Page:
Even the teams that won’t have their own development team are still moving closer to it. Axeon-Hagens Bermans has been a conveyor belt of talent in recent years and now it’s it’s effectively becoming the Australian team’s feeder unit. Similarly Bahrain and the Friuli team work together but again cooperation rather than ownership. Cofidis has said they’re looking at it but first wants to consolidate its womens’ and paracycling teams. Bora don’t have an U23 Conti team but they have a junior squad and have signed the likes of Cian Uijtdebroeks direct from this, so a vertical hire. Indeed other teams are looking at junior teams too given the trend to recruit young, we see Ag2r and FDJ active here. Meanwhile Movistar is linked to the Lizarte U-23 team but this serves as the older, more traditional example as Lizarte is neither a Conti team, nor owned and controlled by the Movistar team.
So far so good, we can see why. But a Conti team is expensive, even if run out of a jurisdiction that doesn’t require a salary allowing it to recruit riders hungry enough for subsistence payments and the chance to prove themselves. Riders might race for almost free but the team needs need managers, trainers, mechanics, soigneurs and a fleet of vehicles to fuel and maintain, and while sponsors might be on board, they don’t get much publicity in return. All this and taking a rider on a junior team or into a Conti team only gives the pro team an option on their recruitment. Riders aren’t livestock, so they are free to chose their employer, a promising U23 can turn pro with another team, there’s zero obligation to stay. It’s just that proximity counts, links are established and both sides know what they’re getting so there’s a tendency to stay. However as much as these ties can count, a gigantic contract from a superstar team goes a long way too. Readers will remember BMC shuttered its development team because it saw its best riders recruited elsewhere, like Pavel Sivakov going to Team Sky. This can happen again and if a rider seen as The Next Big Thing appears, it’ll likely happen. But it’s not automatic and as big as some neo-pro contracts are – big six figure deals happen – the real earnings come later once a rider becomes an established contender so better to develop as a pro rather than just take the highest contract, and agents are aware of this as well, their incentives are normally for the long term too.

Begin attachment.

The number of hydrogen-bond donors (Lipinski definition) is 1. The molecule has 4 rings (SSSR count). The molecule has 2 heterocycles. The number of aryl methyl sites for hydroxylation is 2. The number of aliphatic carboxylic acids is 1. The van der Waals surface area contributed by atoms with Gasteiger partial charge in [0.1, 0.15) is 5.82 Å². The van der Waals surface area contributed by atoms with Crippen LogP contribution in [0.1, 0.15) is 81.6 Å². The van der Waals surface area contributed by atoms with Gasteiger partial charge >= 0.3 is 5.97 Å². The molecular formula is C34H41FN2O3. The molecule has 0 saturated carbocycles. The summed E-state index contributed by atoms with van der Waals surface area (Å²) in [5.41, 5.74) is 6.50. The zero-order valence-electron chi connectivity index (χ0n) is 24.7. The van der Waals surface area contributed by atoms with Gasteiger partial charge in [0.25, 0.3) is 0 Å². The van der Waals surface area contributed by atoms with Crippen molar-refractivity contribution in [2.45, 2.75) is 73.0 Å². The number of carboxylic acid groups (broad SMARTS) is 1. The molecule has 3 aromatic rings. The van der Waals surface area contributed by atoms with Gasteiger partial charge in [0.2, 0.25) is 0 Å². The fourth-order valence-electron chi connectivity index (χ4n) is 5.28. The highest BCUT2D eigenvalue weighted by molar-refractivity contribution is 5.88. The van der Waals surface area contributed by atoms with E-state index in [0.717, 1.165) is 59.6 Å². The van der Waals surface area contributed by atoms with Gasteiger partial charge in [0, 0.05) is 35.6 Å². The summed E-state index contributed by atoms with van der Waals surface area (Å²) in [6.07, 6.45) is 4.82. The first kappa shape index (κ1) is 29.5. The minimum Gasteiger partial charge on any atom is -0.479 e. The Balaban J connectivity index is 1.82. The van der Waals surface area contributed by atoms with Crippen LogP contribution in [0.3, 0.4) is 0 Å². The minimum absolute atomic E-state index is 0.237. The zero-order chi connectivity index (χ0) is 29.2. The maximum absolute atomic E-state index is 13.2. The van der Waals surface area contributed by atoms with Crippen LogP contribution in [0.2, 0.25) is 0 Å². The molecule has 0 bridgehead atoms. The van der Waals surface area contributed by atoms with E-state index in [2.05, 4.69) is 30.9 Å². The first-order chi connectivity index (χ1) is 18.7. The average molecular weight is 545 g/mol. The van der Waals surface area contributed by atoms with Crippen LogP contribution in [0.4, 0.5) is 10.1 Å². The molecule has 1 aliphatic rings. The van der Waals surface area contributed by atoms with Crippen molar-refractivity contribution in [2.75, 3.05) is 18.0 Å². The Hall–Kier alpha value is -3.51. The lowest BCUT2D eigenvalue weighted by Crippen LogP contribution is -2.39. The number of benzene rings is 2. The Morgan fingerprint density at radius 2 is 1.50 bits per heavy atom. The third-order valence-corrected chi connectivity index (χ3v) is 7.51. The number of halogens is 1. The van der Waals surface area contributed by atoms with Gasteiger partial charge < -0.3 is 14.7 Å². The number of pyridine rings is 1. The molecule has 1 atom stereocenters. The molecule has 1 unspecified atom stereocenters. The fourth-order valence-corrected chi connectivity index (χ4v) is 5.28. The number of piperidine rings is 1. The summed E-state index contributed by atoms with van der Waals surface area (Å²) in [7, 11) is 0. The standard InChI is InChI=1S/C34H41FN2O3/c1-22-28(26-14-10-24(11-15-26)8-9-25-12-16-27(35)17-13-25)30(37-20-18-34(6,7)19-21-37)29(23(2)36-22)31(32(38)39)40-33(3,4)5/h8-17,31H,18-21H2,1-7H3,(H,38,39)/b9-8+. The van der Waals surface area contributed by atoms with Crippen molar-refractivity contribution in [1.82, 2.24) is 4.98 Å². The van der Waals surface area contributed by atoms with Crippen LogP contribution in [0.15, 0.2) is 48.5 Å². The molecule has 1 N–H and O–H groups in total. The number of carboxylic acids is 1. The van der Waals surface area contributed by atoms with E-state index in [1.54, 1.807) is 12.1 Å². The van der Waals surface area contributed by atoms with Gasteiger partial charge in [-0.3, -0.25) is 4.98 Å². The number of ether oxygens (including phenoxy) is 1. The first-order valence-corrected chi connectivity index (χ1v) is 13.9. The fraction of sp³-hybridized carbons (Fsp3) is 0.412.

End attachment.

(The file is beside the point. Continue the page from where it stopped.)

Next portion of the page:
Also these teams can attract talent, they offer a clear pathway to the pro peloton, supply team-issue kit, a big calendar, some require ongoing education and more but they can’t recruit every promising rider. They might incubate the next Remco Evenepoel or Tadej Pogačar, but not the next Primož Roglič who took up cycling aged 22 too late even for an U23 development squad. Indeed the more vertical recruitment gets, the more unpolished diamonds could be missed out. There are opportunities for clever recruitment too for teams unable to fund a side team.
Just a note to observe how neo-pro recruitment is changing. The majority of World Tour teams have an in-house U23 development team today, even more will have one next year. Feeder teams have long existed but now they’re owned and run by the pro team and by registering at Conti level, they’re pro teams in their own right. Once upon a time a rider “turned pro” but now it feels like more of a process starting in the junior ranks, formal pro teams for U23s and then moving up to a World Tour team. It’s a sign of the increased budgets of World Tour teams as they deem it worth running entire side teams in order to help recruit and retain young talent.